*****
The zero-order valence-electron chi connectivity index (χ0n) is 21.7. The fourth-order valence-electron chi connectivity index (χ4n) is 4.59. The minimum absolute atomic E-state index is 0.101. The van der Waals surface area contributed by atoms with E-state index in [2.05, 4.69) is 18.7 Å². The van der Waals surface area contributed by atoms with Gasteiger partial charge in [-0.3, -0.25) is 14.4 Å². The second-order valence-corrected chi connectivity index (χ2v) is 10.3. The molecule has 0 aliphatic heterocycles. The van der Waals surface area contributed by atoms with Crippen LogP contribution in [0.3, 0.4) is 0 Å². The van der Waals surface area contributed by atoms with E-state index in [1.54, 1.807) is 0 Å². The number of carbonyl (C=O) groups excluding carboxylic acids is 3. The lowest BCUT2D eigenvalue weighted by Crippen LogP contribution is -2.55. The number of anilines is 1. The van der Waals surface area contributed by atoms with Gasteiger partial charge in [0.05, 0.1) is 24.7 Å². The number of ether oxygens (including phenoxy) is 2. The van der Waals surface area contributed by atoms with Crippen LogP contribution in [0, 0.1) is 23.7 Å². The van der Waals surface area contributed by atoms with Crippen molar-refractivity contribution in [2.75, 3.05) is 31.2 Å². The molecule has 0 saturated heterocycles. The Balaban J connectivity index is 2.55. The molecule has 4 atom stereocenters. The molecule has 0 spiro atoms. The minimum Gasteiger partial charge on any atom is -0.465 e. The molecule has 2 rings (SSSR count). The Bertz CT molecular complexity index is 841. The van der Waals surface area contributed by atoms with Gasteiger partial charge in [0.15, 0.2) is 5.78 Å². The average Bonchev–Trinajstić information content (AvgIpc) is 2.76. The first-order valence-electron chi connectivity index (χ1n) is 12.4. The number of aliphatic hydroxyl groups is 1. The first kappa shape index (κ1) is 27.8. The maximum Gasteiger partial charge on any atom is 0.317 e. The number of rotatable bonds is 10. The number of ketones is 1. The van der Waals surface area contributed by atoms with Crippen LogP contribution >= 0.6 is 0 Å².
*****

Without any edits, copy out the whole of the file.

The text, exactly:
The zero-order valence-electron chi connectivity index (χ0n) is 21.7. The fourth-order valence-electron chi connectivity index (χ4n) is 4.59. The minimum absolute atomic E-state index is 0.101. The van der Waals surface area contributed by atoms with E-state index in [2.05, 4.69) is 18.7 Å². The van der Waals surface area contributed by atoms with Gasteiger partial charge in [-0.3, -0.25) is 14.4 Å². The second-order valence-corrected chi connectivity index (χ2v) is 10.3. The molecule has 0 aliphatic heterocycles. The van der Waals surface area contributed by atoms with Crippen LogP contribution in [0.3, 0.4) is 0 Å². The van der Waals surface area contributed by atoms with E-state index in [1.54, 1.807) is 0 Å². The number of carbonyl (C=O) groups excluding carboxylic acids is 3. The lowest BCUT2D eigenvalue weighted by Crippen LogP contribution is -2.55. The number of anilines is 1. The van der Waals surface area contributed by atoms with Gasteiger partial charge in [0.05, 0.1) is 24.7 Å². The number of ether oxygens (including phenoxy) is 2. The van der Waals surface area contributed by atoms with Crippen LogP contribution in [0, 0.1) is 23.7 Å². The van der Waals surface area contributed by atoms with Crippen molar-refractivity contribution in [2.75, 3.05) is 31.2 Å². The molecule has 0 saturated heterocycles. The Balaban J connectivity index is 2.55. The molecule has 4 atom stereocenters. The molecule has 0 spiro atoms. The minimum Gasteiger partial charge on any atom is -0.465 e. The molecule has 2 rings (SSSR count). The Bertz CT molecular complexity index is 841. The van der Waals surface area contributed by atoms with Gasteiger partial charge in [0.15, 0.2) is 5.78 Å². The average Bonchev–Trinajstić information content (AvgIpc) is 2.76. The first-order valence-electron chi connectivity index (χ1n) is 12.4. The number of aliphatic hydroxyl groups is 1. The first kappa shape index (κ1) is 27.8. The maximum Gasteiger partial charge on any atom is 0.317 e. The number of rotatable bonds is 10. The number of ketones is 1. The van der Waals surface area contributed by atoms with Crippen LogP contribution >= 0.6 is 0 Å².